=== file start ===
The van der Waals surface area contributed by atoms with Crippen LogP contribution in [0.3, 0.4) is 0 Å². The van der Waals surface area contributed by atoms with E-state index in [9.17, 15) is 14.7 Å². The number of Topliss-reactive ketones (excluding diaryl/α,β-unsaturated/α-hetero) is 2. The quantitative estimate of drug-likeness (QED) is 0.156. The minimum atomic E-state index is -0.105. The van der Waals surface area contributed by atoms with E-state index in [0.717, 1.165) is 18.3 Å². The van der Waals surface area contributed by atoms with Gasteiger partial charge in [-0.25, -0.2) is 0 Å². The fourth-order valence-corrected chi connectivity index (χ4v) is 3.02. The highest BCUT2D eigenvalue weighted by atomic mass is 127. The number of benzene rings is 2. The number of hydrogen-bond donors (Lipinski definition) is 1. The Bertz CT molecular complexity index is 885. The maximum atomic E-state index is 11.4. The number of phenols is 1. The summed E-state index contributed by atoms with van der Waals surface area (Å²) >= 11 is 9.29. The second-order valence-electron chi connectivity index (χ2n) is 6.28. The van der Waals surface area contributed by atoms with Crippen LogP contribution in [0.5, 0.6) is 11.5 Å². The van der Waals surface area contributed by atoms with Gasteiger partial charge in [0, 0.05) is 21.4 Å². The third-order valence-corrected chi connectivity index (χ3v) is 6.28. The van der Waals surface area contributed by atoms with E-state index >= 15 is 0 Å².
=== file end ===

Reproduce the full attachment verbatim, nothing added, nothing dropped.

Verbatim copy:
The van der Waals surface area contributed by atoms with Crippen LogP contribution in [0.3, 0.4) is 0 Å². The van der Waals surface area contributed by atoms with E-state index in [9.17, 15) is 14.7 Å². The number of Topliss-reactive ketones (excluding diaryl/α,β-unsaturated/α-hetero) is 2. The quantitative estimate of drug-likeness (QED) is 0.156. The minimum atomic E-state index is -0.105. The van der Waals surface area contributed by atoms with E-state index in [0.717, 1.165) is 18.3 Å². The van der Waals surface area contributed by atoms with Gasteiger partial charge in [-0.25, -0.2) is 0 Å². The fourth-order valence-corrected chi connectivity index (χ4v) is 3.02. The highest BCUT2D eigenvalue weighted by atomic mass is 127. The number of benzene rings is 2. The number of hydrogen-bond donors (Lipinski definition) is 1. The Bertz CT molecular complexity index is 885. The maximum atomic E-state index is 11.4. The number of phenols is 1. The summed E-state index contributed by atoms with van der Waals surface area (Å²) >= 11 is 9.29. The second-order valence-electron chi connectivity index (χ2n) is 6.28. The van der Waals surface area contributed by atoms with Crippen LogP contribution in [0.5, 0.6) is 11.5 Å². The van der Waals surface area contributed by atoms with Gasteiger partial charge in [0, 0.05) is 21.4 Å². The third-order valence-corrected chi connectivity index (χ3v) is 6.28. The van der Waals surface area contributed by atoms with E-state index >= 15 is 0 Å².